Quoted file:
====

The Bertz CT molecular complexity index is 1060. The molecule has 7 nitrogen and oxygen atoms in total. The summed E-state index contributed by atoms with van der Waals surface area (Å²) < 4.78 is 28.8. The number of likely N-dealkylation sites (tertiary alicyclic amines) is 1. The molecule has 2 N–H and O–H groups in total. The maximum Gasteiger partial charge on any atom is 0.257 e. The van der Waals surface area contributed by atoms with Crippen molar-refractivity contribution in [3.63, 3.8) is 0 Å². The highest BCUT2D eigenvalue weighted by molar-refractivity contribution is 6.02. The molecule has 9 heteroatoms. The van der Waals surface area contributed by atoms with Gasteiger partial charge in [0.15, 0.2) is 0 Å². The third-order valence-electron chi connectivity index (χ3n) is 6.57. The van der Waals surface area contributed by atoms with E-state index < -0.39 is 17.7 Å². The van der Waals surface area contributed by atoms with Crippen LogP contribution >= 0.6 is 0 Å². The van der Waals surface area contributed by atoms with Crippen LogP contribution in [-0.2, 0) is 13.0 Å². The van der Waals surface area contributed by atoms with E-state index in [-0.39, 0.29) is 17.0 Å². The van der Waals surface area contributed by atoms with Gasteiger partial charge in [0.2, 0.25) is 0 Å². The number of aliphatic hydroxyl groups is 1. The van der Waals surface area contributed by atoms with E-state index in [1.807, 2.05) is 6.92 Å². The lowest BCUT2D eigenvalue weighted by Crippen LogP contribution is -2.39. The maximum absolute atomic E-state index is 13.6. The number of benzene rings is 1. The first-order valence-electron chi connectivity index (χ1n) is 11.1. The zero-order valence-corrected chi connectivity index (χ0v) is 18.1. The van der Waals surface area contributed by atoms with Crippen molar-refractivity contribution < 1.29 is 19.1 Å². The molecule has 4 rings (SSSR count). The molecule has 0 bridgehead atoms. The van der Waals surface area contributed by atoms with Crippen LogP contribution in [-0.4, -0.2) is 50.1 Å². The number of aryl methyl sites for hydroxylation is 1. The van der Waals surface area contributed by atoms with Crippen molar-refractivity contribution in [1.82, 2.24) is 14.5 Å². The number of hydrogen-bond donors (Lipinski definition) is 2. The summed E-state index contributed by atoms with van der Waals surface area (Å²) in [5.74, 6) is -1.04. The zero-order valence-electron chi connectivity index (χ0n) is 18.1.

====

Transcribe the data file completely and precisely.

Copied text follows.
The Bertz CT molecular complexity index is 1060. The molecule has 7 nitrogen and oxygen atoms in total. The summed E-state index contributed by atoms with van der Waals surface area (Å²) < 4.78 is 28.8. The number of likely N-dealkylation sites (tertiary alicyclic amines) is 1. The molecule has 2 N–H and O–H groups in total. The maximum Gasteiger partial charge on any atom is 0.257 e. The van der Waals surface area contributed by atoms with Crippen molar-refractivity contribution in [3.63, 3.8) is 0 Å². The highest BCUT2D eigenvalue weighted by molar-refractivity contribution is 6.02. The molecule has 9 heteroatoms. The van der Waals surface area contributed by atoms with Gasteiger partial charge in [0.15, 0.2) is 0 Å². The third-order valence-electron chi connectivity index (χ3n) is 6.57. The van der Waals surface area contributed by atoms with E-state index < -0.39 is 17.7 Å². The van der Waals surface area contributed by atoms with Crippen LogP contribution >= 0.6 is 0 Å². The van der Waals surface area contributed by atoms with Crippen LogP contribution in [-0.2, 0) is 13.0 Å². The van der Waals surface area contributed by atoms with E-state index in [-0.39, 0.29) is 17.0 Å². The van der Waals surface area contributed by atoms with Gasteiger partial charge in [0.2, 0.25) is 0 Å². The number of aliphatic hydroxyl groups is 1. The van der Waals surface area contributed by atoms with E-state index in [1.807, 2.05) is 6.92 Å². The lowest BCUT2D eigenvalue weighted by Crippen LogP contribution is -2.39. The maximum absolute atomic E-state index is 13.6. The number of benzene rings is 1. The first-order valence-electron chi connectivity index (χ1n) is 11.1. The zero-order valence-corrected chi connectivity index (χ0v) is 18.1. The van der Waals surface area contributed by atoms with Crippen molar-refractivity contribution < 1.29 is 19.1 Å². The molecule has 4 rings (SSSR count). The molecule has 0 bridgehead atoms. The van der Waals surface area contributed by atoms with Crippen LogP contribution in [-0.4, -0.2) is 50.1 Å². The number of aryl methyl sites for hydroxylation is 1. The van der Waals surface area contributed by atoms with Crippen molar-refractivity contribution in [1.82, 2.24) is 14.5 Å². The number of hydrogen-bond donors (Lipinski definition) is 2. The summed E-state index contributed by atoms with van der Waals surface area (Å²) in [5.74, 6) is -1.04. The zero-order valence-electron chi connectivity index (χ0n) is 18.1.